Former Additional Director of Health of A.P.
Former State Coordinator, Breastfeeding Promotion Network of India (BPNI)
Formal, Consultant, Indian Institute of Health and Family Welfare, Hyderabad.

source :http://www.primepost.in/battle-against-polio/ 

Tuesday, April 7, 2015

7 healthy ways for a healthy life!!!

It is not only important to monitor what you eat or drink but also how you time it all. If we discipline ourselves towards a better lifestyle, maintaining good health won’t be such a task. It is World Health Day today. It is a good reason to take complete responsibility of inculcating healthy habits into our life.

Follow these 7 changes to your lifestyle to feel better and live healthier-

1) King’s Breakfast: Most people don't feel like eating much at breakfast. However, ignoring or skipping breakfast sets a bad rhythm for the rest of your day and weakens your immune system. Having breakfast is a must and the ideal breakfast is one which is low in carbohydrates and has a good portion of protein. For people short on time, a seasonal fruit with raw nuts and a little yogurt can be a good option. Eggs and Milk can also do wonders.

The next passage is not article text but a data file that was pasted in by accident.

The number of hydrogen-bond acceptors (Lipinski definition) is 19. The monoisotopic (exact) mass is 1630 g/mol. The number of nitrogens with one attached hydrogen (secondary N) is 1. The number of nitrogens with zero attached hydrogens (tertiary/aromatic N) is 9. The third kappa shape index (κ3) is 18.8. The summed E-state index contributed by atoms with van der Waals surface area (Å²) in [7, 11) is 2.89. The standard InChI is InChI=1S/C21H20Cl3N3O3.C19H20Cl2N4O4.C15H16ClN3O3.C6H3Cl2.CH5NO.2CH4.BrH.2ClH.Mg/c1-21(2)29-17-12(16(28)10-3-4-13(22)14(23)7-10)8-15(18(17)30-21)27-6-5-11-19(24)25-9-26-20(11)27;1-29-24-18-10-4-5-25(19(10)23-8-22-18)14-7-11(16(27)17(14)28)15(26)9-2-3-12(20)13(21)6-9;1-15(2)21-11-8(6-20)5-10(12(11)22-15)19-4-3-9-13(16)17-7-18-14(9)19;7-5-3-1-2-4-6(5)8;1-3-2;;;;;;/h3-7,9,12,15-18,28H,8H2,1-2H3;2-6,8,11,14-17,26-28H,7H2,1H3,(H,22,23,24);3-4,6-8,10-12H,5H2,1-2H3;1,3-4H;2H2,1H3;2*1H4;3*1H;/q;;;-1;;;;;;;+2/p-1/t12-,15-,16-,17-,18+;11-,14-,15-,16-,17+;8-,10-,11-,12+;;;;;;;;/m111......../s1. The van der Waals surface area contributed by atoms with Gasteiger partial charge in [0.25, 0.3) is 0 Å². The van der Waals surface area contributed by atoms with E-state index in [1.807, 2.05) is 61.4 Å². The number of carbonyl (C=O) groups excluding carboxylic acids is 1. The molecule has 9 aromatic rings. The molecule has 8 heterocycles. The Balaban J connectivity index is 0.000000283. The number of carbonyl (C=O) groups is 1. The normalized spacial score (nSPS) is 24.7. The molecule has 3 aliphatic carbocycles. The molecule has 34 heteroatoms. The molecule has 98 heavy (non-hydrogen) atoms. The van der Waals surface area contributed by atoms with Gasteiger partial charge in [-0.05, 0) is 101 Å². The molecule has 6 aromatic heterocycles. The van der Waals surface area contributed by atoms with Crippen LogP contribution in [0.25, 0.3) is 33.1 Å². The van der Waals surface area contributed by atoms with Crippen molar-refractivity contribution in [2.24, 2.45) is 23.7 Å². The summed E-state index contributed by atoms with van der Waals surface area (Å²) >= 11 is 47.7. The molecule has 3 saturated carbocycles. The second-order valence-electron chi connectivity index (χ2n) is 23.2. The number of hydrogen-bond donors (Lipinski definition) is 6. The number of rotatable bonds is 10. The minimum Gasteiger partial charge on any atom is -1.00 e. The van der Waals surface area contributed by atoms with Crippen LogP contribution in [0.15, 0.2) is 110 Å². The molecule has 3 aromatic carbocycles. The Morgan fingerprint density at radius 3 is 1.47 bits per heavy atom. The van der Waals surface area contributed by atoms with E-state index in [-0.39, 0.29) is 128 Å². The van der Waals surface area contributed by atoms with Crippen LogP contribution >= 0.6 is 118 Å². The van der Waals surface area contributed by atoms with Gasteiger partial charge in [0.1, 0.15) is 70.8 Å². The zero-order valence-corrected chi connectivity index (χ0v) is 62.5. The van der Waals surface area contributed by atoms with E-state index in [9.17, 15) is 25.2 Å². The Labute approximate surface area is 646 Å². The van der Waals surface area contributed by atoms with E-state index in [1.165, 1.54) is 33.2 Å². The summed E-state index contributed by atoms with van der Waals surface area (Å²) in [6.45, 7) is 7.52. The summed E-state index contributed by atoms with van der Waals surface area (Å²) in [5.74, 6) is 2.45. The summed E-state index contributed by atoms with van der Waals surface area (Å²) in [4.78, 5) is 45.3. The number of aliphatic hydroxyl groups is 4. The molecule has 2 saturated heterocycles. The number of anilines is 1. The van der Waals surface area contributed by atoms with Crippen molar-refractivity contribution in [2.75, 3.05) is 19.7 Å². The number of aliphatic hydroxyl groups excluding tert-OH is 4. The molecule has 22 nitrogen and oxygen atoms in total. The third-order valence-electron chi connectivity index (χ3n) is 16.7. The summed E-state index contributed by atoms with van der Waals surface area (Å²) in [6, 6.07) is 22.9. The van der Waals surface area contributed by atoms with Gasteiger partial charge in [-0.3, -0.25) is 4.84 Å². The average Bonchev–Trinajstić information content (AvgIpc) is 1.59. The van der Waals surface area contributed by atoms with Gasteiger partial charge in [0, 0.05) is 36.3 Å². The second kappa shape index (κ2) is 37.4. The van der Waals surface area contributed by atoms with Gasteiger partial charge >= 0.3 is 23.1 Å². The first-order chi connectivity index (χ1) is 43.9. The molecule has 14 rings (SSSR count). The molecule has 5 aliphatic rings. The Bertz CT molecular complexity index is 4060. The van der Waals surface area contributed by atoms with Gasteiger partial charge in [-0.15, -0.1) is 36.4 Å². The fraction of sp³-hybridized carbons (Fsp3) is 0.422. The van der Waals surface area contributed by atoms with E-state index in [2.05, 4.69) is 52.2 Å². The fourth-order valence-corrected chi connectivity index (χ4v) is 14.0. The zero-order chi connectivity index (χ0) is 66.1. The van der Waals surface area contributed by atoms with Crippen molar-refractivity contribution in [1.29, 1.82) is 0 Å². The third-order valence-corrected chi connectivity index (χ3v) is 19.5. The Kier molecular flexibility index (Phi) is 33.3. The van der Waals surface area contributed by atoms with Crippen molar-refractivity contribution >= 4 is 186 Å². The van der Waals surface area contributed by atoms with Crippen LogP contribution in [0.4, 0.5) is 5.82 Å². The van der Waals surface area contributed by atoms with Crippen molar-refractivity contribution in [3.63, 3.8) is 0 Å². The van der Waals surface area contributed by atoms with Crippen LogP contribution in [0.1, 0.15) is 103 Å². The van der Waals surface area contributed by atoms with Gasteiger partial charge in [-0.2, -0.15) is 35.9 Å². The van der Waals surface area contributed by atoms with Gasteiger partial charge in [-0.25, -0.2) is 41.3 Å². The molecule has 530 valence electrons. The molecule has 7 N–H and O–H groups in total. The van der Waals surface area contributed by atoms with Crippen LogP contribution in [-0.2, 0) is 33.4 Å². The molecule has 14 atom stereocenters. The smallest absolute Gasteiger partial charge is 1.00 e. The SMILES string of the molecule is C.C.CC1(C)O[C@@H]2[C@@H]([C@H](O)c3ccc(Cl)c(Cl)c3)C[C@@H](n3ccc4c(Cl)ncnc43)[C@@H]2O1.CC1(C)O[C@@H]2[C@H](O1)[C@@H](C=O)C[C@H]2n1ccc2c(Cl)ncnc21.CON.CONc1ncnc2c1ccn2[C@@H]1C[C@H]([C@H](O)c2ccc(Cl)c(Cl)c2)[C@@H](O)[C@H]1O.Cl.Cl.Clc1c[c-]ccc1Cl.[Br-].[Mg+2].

2) Water Intake: Inadequate water causes dehydration and can lead to a number of problems. Most common ones are headaches, dry skin, impaired sleep, joint problems, poor concentration as well as digestive disorders. Best way to address this problem is to keep water handy wherever you are. Try to drink about two liters of water each day. More, if its hot outside or after workouts.

3) Sleep Well: Sleep time is rejuvenation for your body. If you don't get enough sleep, you will deprive your body the time to recover and tackle whatever the next day has to offer. Try to be in bed earlier and get at least 7 hours of sleep daily, sleep also helps in maintaining circadian rhythm and also boosts memory and immunity.

4) Physical Training: A good mix of aerobic as well as strength training is quite important for your health. You feel more energetic and productive when you physically work out. People who exercise regularly are generally happier than those who are inactive.